Re: A question on Lisp, Scheme, Guile, eLisp etc. (slightly offtopic)

On Sun, 14 May 2000, Archit Baweja wrote:
> Hey
> I have a slightly offtopic question. Also I'm not subscribed to the guile
> mailing list (if there is any) so bear with me.
> I have a very basic question. What is the relationship between all these
> languages, namely
> [1] Lisp
> [2] eLisp
> [3] Scheme
> [4] Guile
> [5] Script-fu (I'm totally in the dark about this one).
> [6] Common Lisp
> In particular I would like to know which one of these was first (that would
> definitely not be Guile or eLisp, I know). I mean which came first, and which
> derived from the other.

Lisp is one of the earliest programming languages to be designed. It
was originated in, I believe, the late 1960s at MIT by McCarthy. There
were a collection of variants fairly rapidly. So "Lisp", in itself, is sort
of a generic term for referring to a wide family of closely related languages.
The distinguishing features are that they're loosely derived from (McCarthy's
misunderstanding) of Lambda calculus. The syntax generally features
a lot of parens. 

For a while, Lisps were quite popular in certain circles, but there were
a lot of distinct variants, and interoperability between the variants 
became a huge problem. The major lisp vendors got together, and
formed a standard dialect, which is Common Lisp. Common lisp
is a wonderful, but incredibly complex language. 

Right around the time of the Common Lisp standardization, Guile Steele,
who was involved in the CL process, decided to create a minimal
variant in contrast to Common Lisp. He stripped out the accumulated
garbage of years, and came up with an incredibly elegant, incredibly
small lisp variant, called Scheme.

Guile is the official GNU implementation of Scheme. If I remember correctly,
it's based on an earlier Scheme interpreter, called Scheme48(?).

OK. That's the basic lineage of what I consider the "primary" variants.

Back in the relatively early lisp day, a hacker by the name of Richard
Stallman was doing cool things with one of the early lisps, a variant
called MacLisp. At the time, he was using an editor called "Teco", which
many of us older guys remember fondly. Teco was incredibly powerful,
but incredibly difficult to use. Stallman wrote a collection of macros to
turn Teco into a more easy to use, screen based editor. He called it
"emacs", for "editor macros". After a while, he reimplemented Emacs,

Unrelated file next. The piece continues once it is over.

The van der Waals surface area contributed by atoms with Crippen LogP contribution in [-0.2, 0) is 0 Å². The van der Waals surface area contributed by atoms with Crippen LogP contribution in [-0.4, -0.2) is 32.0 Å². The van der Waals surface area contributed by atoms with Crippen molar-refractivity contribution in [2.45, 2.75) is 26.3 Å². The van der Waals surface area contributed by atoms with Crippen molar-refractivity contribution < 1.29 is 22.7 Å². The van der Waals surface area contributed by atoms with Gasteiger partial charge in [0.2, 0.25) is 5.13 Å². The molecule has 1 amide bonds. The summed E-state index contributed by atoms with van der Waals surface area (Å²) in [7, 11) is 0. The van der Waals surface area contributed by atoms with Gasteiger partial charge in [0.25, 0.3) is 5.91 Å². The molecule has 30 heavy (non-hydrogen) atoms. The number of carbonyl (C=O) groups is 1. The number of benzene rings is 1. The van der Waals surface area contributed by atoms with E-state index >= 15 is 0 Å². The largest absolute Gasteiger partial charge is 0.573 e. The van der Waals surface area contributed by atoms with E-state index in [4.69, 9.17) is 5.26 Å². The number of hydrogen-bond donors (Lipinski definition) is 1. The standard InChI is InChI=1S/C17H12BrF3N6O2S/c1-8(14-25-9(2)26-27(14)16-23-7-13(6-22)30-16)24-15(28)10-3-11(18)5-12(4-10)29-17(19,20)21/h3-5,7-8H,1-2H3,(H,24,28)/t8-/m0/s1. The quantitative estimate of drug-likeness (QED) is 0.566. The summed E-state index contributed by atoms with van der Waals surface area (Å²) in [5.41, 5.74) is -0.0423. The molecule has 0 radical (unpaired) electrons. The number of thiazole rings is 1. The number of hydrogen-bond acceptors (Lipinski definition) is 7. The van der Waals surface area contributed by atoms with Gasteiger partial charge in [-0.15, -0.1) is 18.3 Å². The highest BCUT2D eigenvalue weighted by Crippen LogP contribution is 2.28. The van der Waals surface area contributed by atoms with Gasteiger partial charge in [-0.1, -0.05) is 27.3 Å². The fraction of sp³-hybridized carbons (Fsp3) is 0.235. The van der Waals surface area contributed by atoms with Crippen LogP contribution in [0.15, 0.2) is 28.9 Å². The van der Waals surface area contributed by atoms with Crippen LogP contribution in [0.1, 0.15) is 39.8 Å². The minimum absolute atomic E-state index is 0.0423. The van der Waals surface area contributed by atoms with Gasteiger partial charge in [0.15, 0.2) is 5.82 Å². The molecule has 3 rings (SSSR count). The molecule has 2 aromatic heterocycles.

using a simple lisp interpreter as the core, rather than Teco. That lisp
variant at the core of emacs is Elisp. 

Script-fu I don't know much about. I know it's a part of GIMP, but I've
never really taken a look at the language, so I don't know how it fits into
the lineage.

> Here is all that I know about them
> [1] These add extensibility to your programs.
> [2] eLisp is the lisp variant (am I right in calling it a variant?) for emacs.
> [3] Guile is favourite with the GNOME hackers and is GNU's default <something>
> I would be glad if someone could enlighten me on this.

OK. Your first point is a misunderstanding. Lisp variants are quite popular
as scripting engines for a variety of applications, but Lisp is used for quite
a lot more than that. CommonLisp has been used for a variety of huge
applications. With the use of pragmas, numeric code in better CommonLisp
compilers has been known to out-perform Fortran. There's a pretty
great free CommonLisp compiler called CMU CommonLisp. Scheme
is, quite possibly, the most elegant programming language ever designed;
unfortunately, there's never been a decent small compiler for it which was
available for free. I've implemented some huge free-standing systems 
in Scheme.

Guile was specifically intended for scripting. A few years ago, Guile
was proposed by Stallman as a replacement for TCL as a ubiquitous
scripting language. A lot of GNOME people are quite fond of it. Personally,
I think it's not a very good implementation. There are a lot of Scheme
implementations out there; you can do better than Guile.

Elisp is very much a part of emacs. I wouldn't particularly recommend
trying to separate it and use it for another purpose.

One thing you ommitted was REP, which is an Elisp like Lisp interpreter
used by the Sawfish (formerly Sawmill) window manager, and by an
emacs-clone called Jade. If you want to use a lisp for GNOME scripting,
personally, I'd recommend using REP. I haven't done a lot with it yet,
but my initial impression is that it's a very solid little interpreter, and
while its lisp variant isn't quite as pretty as Scheme, it's pretty darn good.


Mark Craig Chu-Carroll          || "I'm not dumb, 
IBM T.J. Watson Research Center || I just have a command of thoroughly useless
Email:       || information." --- Calvin

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